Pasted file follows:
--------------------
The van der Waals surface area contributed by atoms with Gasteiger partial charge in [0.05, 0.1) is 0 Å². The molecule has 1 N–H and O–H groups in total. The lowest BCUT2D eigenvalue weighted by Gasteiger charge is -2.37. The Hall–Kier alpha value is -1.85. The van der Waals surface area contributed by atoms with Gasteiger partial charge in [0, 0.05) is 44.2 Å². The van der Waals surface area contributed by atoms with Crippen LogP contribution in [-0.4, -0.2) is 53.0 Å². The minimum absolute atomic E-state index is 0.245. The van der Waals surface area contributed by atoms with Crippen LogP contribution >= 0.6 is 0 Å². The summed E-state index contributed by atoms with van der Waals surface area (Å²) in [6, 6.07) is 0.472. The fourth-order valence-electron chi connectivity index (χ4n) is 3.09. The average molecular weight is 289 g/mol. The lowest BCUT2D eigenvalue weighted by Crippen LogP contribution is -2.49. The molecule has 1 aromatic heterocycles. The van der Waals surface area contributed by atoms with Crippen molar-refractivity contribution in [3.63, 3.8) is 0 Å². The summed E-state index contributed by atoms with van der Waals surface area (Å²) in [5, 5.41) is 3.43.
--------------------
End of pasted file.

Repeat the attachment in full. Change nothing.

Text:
The van der Waals surface area contributed by atoms with Gasteiger partial charge in [0.05, 0.1) is 0 Å². The molecule has 1 N–H and O–H groups in total. The lowest BCUT2D eigenvalue weighted by Gasteiger charge is -2.37. The Hall–Kier alpha value is -1.85. The van der Waals surface area contributed by atoms with Gasteiger partial charge in [0, 0.05) is 44.2 Å². The van der Waals surface area contributed by atoms with Crippen LogP contribution in [-0.4, -0.2) is 53.0 Å². The minimum absolute atomic E-state index is 0.245. The van der Waals surface area contributed by atoms with Crippen LogP contribution >= 0.6 is 0 Å². The summed E-state index contributed by atoms with van der Waals surface area (Å²) in [6, 6.07) is 0.472. The fourth-order valence-electron chi connectivity index (χ4n) is 3.09. The average molecular weight is 289 g/mol. The lowest BCUT2D eigenvalue weighted by Crippen LogP contribution is -2.49. The molecule has 1 aromatic heterocycles. The van der Waals surface area contributed by atoms with Crippen molar-refractivity contribution in [3.63, 3.8) is 0 Å². The summed E-state index contributed by atoms with van der Waals surface area (Å²) in [5, 5.41) is 3.43.